Gas meter
File Photo | via Pixabay

(The Center Square) – Advocates and Illinois state lawmakers are making a push to end a gas utility surcharge that allows companies to raise customer heating bills in order to pay for infrastructure projects.

The surcharge, known as the Qualified Infrastructure Plant (QIP), became law in 2013 after similar legislation was passed for utility giant Commonwealth Edison.

Supporters of Senate Bill 570 and House Bill 3941, which seek to repeal the surcharge law, include AARP Illinois, the Citizens Utility Board and Illinois Public Interest Research Group.

Members of the three groups held a news conference Monday to urge the General Assembly to end the QIP surcharge.

They say the law allowed heating bills to skyrocket while lining the pockets of major utilities.

“The General Assembly was told the special ability to raise bills was needed for safety, that spending would be limited and utility bill impacts would be kept low,” said Rep. Joyce Mason, D-Gurnee, chief sponsor of the House bill. “None of these things are true today.”

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The utilities claim the surcharge is a necessity to pay for pipe replacement and other work. While everyone agrees old pipes should be replaced, consumer advocates argue the utilities should do it in a responsible way that doesn’t cause hardship for their customers.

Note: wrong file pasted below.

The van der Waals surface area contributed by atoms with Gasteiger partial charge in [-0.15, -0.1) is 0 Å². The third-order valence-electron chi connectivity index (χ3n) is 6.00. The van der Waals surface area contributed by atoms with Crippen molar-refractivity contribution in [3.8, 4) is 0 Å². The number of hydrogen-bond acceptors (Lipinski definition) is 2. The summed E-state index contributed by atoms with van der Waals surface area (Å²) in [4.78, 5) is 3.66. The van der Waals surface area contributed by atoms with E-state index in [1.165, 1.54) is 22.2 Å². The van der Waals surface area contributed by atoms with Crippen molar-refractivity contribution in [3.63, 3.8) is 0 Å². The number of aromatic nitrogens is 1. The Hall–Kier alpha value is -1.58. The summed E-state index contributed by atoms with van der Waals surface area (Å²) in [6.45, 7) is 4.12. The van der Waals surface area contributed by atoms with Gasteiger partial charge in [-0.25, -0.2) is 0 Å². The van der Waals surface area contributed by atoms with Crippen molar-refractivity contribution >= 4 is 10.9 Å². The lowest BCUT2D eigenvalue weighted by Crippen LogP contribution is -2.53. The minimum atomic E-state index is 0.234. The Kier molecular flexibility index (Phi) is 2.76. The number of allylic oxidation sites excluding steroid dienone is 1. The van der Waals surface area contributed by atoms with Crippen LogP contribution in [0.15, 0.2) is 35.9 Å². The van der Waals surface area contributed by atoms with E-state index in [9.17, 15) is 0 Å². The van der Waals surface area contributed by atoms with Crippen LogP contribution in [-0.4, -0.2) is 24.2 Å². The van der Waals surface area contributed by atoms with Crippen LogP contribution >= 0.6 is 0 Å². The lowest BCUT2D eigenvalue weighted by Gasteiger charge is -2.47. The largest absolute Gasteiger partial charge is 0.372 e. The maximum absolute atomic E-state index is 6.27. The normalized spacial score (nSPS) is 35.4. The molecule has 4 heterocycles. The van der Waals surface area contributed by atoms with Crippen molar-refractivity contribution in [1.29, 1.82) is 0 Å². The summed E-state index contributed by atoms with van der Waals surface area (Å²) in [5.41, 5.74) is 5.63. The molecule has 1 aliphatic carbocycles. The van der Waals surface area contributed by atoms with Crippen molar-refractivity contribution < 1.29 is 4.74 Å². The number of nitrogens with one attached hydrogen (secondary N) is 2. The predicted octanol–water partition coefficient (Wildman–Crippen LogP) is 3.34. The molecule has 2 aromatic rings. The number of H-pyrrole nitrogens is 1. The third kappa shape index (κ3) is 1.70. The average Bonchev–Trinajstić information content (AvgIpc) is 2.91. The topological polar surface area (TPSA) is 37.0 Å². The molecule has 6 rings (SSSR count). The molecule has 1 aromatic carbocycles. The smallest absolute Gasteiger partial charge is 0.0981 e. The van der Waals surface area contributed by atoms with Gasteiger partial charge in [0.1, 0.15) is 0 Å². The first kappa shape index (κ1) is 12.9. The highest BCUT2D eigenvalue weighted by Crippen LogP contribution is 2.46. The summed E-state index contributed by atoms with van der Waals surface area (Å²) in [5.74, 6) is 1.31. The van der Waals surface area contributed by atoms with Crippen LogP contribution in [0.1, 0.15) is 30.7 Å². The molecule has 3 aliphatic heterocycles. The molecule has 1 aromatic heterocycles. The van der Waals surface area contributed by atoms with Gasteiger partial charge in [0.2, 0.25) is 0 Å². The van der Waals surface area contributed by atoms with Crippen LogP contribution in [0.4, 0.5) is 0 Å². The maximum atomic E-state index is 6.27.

Bryan McDaniel, CUB director of governmental affairs, said by law, utilities are already required to keep the system safe and reliable.

“This legislation will not shut down infrastructure spending as the utilities will claim,” McDaniel said. “It will simply transition it to traditional regulatory oversight.”

Before QIP was implemented, utility companies would spend money on their infrastructure and then go before regulators who would approve the spending before the companies could start charging customers.

Now with the surcharge in place, a company can begin collecting costs before having to justify the rate increases to regulators.

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The state’s largest gas utility, Nicor, has already replaced its old cast iron pipes but has raised delivery rates by more than $500 million since that time.

That includes this past November when it was granted a $240 million increase, the largest gas hike in Illinois history.

“Since 2014, the Qualified Infrastructure Plant (QIP) has helped Nicor Gas invest over $2.5 billion in infrastructure improvement including replacing approximately 990 miles of natural gas main, 111,250 natural gas service lines and another 187 improvement projects across 100 communities are scheduled for this year,” a spokesperson for Nicor responded in a statement late Monday.

“These improvements along with Nicor Gas’ storage facility reserves have allowed the company to deliver natural gas safely and effectively to our 2.2 million customers,” the spokesperson added.

“The utilities are now spending money on things like installing new meters and replacing perfectly safe pipes and we’re all getting stuck with the bill,” Mason said.

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